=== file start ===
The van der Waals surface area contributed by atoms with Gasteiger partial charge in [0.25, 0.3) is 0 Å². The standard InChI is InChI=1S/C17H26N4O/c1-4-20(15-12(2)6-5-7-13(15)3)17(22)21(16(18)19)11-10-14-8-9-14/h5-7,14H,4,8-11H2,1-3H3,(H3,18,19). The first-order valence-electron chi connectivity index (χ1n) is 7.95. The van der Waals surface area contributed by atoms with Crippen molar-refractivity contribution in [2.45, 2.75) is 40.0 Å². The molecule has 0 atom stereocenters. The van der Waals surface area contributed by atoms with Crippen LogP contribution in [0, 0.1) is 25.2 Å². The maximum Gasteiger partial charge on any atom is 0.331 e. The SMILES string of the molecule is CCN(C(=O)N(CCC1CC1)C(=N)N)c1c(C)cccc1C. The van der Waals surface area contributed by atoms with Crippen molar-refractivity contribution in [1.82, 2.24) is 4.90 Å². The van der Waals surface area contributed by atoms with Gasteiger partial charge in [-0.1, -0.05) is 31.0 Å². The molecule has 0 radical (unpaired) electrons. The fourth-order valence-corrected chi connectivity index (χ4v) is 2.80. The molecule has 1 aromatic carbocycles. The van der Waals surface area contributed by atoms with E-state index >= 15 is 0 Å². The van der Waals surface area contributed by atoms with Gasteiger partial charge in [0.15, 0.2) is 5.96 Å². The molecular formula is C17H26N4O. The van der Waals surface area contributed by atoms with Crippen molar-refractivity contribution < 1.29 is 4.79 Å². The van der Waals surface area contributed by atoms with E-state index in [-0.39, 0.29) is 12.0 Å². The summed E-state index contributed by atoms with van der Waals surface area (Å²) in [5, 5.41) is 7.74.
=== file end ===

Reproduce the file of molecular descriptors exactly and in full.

The van der Waals surface area contributed by atoms with Gasteiger partial charge in [0.25, 0.3) is 0 Å². The standard InChI is InChI=1S/C17H26N4O/c1-4-20(15-12(2)6-5-7-13(15)3)17(22)21(16(18)19)11-10-14-8-9-14/h5-7,14H,4,8-11H2,1-3H3,(H3,18,19). The first-order valence-electron chi connectivity index (χ1n) is 7.95. The van der Waals surface area contributed by atoms with Crippen molar-refractivity contribution in [2.45, 2.75) is 40.0 Å². The molecule has 0 atom stereocenters. The van der Waals surface area contributed by atoms with Crippen LogP contribution in [0, 0.1) is 25.2 Å². The maximum Gasteiger partial charge on any atom is 0.331 e. The SMILES string of the molecule is CCN(C(=O)N(CCC1CC1)C(=N)N)c1c(C)cccc1C. The van der Waals surface area contributed by atoms with Crippen molar-refractivity contribution in [1.82, 2.24) is 4.90 Å². The van der Waals surface area contributed by atoms with Gasteiger partial charge in [-0.1, -0.05) is 31.0 Å². The molecule has 0 radical (unpaired) electrons. The fourth-order valence-corrected chi connectivity index (χ4v) is 2.80. The molecule has 1 aromatic carbocycles. The van der Waals surface area contributed by atoms with E-state index >= 15 is 0 Å². The van der Waals surface area contributed by atoms with Gasteiger partial charge in [0.15, 0.2) is 5.96 Å². The molecular formula is C17H26N4O. The van der Waals surface area contributed by atoms with Crippen molar-refractivity contribution < 1.29 is 4.79 Å². The van der Waals surface area contributed by atoms with E-state index in [-0.39, 0.29) is 12.0 Å². The summed E-state index contributed by atoms with van der Waals surface area (Å²) in [5, 5.41) is 7.74.